Nonprofit Helps Meet Worldwide Need For Teachers
Nonprofit Group Helps Meet Worldwide Need for Teachers
Some middle schools in China are welcoming young Americans into their classrooms to guide students in the pronunciation of English. In Namibia, American volunteers are helping integrate computers into the classroom and teaching English, math, science and HIV/AIDS awareness.
These countries and a dozen others around the world are turning to the American nonprofit group WorldTeach to find teachers for struggling schools and schools that need native English speakers. In 2007, WorldTeach provided more than 350 college graduates and undergraduates as volunteer teachers in developing countries for yearlong and summer programs.
"We partner with ministries of education and try to fill whatever need they themselves define," Helen Claire Sievers, executive director of WorldTeach, told USINFO.
Since its inception in 1986, WorldTeach, which is affiliated with Harvard University's Center for International Development, has sent nearly 3,800 volunteers to developing countries throughout the world. Most volunteers are American, but a few come from England, Canada and elsewhere. They must be native English speakers and have at least a bachelor's degree, although undergraduates can apply for summer programs. Some countries pay part of the cost of the volunteers' transportation, living expenses and a small stipend, but many volunteers pay all their expenses by conducting fundraising drives in their home towns.
WorldTeach has programs in Bangladesh, Chile, China, Costa Rica, Ecuador, Guyana, the Marshall Islands, Mongolia, Namibia, Pohnpei (Micronesia), Poland, South Africa and Venezuela. It also plans to expand to American Samoa, Kosrae (Micronesia) and Rwanda. "I think the word is getting out," said Sievers. "We're beginning to be seen as a resource for sending bright, caring young Americans abroad to help in educational systems."
China receives the largest number of volunteers, between 50 and 60 per year. One was Ellen Stanley, who taught oral English during the 2005-2006 school year in a middle school in Changsha, China, focusing on improving students' speaking skills. (English grammar and vocabulary are taught by native Chinese teachers.)
Stanley told the students about American holidays such as Halloween and Thanksgiving, and they, in turn, celebrated Teachers Day and other Chinese holidays with her. "It was an opportunity for a real cultural exchange," she told USINFO.
Stanley said she tried to give the students "a real Western perspective instead of just the one they see on TV."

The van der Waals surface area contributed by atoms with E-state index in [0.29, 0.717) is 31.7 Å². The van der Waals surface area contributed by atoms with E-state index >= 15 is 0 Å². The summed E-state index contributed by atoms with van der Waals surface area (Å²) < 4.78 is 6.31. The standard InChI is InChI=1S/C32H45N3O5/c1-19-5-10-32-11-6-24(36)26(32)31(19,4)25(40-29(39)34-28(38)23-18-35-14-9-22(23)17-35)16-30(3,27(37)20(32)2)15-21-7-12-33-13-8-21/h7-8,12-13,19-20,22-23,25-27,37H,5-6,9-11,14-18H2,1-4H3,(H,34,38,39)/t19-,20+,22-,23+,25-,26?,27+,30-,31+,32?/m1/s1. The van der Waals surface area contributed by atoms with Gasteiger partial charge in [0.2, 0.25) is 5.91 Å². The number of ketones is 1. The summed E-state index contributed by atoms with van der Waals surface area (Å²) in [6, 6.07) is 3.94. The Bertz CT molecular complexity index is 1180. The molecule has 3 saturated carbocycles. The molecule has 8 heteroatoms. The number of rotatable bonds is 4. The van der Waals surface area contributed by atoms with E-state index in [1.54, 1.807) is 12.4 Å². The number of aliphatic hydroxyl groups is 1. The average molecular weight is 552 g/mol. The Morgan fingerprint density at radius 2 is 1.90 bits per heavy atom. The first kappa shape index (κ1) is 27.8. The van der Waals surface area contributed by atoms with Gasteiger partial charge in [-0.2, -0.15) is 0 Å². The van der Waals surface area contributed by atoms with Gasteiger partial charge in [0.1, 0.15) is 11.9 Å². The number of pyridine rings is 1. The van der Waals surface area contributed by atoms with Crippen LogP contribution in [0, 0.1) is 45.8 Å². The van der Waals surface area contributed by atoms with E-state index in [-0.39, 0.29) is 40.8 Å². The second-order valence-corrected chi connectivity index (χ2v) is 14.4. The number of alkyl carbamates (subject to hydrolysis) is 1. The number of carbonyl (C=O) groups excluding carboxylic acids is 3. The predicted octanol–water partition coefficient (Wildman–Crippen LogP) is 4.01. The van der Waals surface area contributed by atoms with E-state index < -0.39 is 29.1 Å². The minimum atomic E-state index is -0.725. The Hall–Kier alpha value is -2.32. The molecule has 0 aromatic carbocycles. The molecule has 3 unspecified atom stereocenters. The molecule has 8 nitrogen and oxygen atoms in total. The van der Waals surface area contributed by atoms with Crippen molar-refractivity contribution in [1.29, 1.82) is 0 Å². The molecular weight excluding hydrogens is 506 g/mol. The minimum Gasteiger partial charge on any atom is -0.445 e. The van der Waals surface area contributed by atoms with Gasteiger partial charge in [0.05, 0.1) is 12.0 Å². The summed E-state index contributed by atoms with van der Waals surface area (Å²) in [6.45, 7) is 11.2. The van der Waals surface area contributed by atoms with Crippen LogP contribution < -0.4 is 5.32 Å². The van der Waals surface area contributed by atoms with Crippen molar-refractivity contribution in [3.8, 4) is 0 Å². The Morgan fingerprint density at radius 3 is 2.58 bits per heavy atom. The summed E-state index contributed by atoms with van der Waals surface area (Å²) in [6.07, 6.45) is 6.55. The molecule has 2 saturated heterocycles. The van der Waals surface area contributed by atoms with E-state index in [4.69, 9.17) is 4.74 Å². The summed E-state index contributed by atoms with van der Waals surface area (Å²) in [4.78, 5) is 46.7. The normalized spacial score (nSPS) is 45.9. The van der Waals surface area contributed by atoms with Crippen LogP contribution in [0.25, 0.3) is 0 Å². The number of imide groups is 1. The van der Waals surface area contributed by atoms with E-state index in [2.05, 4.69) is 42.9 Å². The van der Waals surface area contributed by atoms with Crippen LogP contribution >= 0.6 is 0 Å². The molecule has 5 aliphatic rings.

All WorldTeach volunteers receive a monthlong orientation focused on teaching skills, language training and cultural sensitivity. "You're taught the cultural values of the country where you'll be living, to have respect for it and to know that there will be significant differences from what you are used to. Some are not comfortable with the cultural changes. I loved it," Stanley said. Like most other volunteers, she became proficient in the local language - in this case, Mandarin.
Cynthia Berning, who also served in Changsha, said she saw part of her job as "being an ambassador." She taught the students about debating and voting, often asking them to vote on questions such as which student wrote the funniest story, what attraction should she (Berning) see in China, and whether intellectual property rights protection is good or bad for China. "When I could find an excuse to have them vote, I would," she said.
"You're a representative of your country," said Ellen Boomer, who taught English to secondary school students in Thailand's Nakorn Pathom province. "They are coming to conclusions about what Americans are like. It sort of puts pressure on you to be mindful. For instance, if I got frustrated with the bureaucracy at school, I tried not to complain to my Thai hosts. They deal with it, and I have to do the same."
Boomer, who now teaches at a high school near Washington, said the Thai teachers "were very welcoming and friendly," and they and the students frequently invited her to their homes for dinner.
The students "were eager to learn English," she said. "They were respectful -- they stood up when you enter the room and when you leave. I kind of miss that."
WorldTeach encourages volunteers to spend time outside the classroom on community service projects. Sievers told of a volunteer who raised $7,000 through her contacts in the United States to buy 1,400 bed nets to prevent malaria in Namibia. Others have built playgrounds (through fundraising and hands-on construction work), basketball courts and libraries. A volunteer in Vilcabamba, Ecuador, raised nearly $10,000 for scholarships for people to attend local English language classes. Other volunteers have organized musical and dramatic productions, debate clubs, environmental cleanups and women's craft groups.
"We try to find meaningful things that we can do in countries," Sievers said. "You don't want to be a drain on the resources of the people where you are going. I'm very leery of burdening anybody with short-term volunteers, which is why we only have a few summer programs."
"All of us need to think hard about that and make sure we really are wanted -- that we're really providing a valuable service," she said.